Friday, June 24, 2016

Parks make their mark

This week’s blog post from the SC Economic Developers Association points out some positive statistics related to the economic impact of national and state parks in South Carolina. In 2014, the state’s national parks had an economic impact of $105.9 million, while the state parks brought in $26.9 million in direct revenue alone.

Hartsville's Piratesville splash pad
These economic impact numbers grow further when you add city parks into the equation. While there is no central location that measures direct economic impact of city parks and recreation programs, we know that the traditional city parks with swings and slides have given way to handicap accessible parks, water pads, sports tournaments and trails that draw tourists and residents alike. 

Quidditch tournament in Rock Hill
Sports tourism is booming in city parks all over the state. Rock Hill’s velodrome is one of the latest additions to the growing number of sports tourism venues around the state. Emerging sports like Quidditch, pickleball, disc golf and ultimate Frisbee is also bring tourists and dollars into our cities with tournaments, while traditional youth and police sports leagues continue to grow. 

Walterboro's Wildlife Sanctuary
Passive parks that offer quiet greenspace offer even more opportunities for residents and visitors to enjoy the outdoor amenities in South Carolina’s cities. From Greenville’s Falls Park to Walterboro’s Wildlife Sanctuary, there is something for everyone in the city-owned parks.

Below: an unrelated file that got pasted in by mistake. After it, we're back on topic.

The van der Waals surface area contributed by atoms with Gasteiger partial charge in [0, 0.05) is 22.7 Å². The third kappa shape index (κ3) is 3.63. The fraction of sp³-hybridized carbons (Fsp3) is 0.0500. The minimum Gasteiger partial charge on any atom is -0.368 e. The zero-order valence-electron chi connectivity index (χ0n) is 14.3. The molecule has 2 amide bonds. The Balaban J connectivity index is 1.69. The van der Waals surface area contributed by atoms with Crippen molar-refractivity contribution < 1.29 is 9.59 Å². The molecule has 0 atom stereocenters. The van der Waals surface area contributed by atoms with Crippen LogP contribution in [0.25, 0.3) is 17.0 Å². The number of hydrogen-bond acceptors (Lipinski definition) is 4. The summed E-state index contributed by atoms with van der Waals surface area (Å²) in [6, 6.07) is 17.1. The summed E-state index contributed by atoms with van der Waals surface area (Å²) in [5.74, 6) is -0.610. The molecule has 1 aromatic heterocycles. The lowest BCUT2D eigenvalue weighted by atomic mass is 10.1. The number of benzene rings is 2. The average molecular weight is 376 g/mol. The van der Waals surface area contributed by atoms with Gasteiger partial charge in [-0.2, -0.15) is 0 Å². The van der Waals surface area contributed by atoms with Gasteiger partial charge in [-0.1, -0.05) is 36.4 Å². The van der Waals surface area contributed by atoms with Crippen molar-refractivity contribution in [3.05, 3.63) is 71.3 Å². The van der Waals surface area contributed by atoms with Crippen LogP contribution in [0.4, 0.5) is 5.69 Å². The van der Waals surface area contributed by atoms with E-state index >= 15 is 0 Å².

Trails in urban areas as well as trails that run between cities are becoming increasingly popular. The City of Florence has a network of trails that runs throughout city, many of which connect city parks to one another. Plus, many segments of the Palmetto Trail run through South Carolina cities and towns.

The Swamp Rabbit Trail between Greenville and Trail and the Doodle Trail linking Easley and Pickens cater to bicyclists and walkers alike. Both of these trails were built on former rail beds connecting the two cities. 

Keeping parks clean and crime-free is a goal of all city park programs, but there’s a lot that goes on behind the scenes to make this happen. Many cities rely on volunteers to help keep grounds clean, coach teams or tend gardens. In Charleston, for example, “park angels” volunteer to work with and learn from the city’s horticulturalist.

While this means more opportunities for residents to be involved in city programs, it also increases the potential for injury and liability claims. City officials manage these risks through training and background checks, so that residents and visitors enjoy these opportunities while ensuring these municipal assets don’t become municipal liabilities.

At the upcoming Annual Meeting in Charleston, there will be a breakout session examining trends in public recreation.

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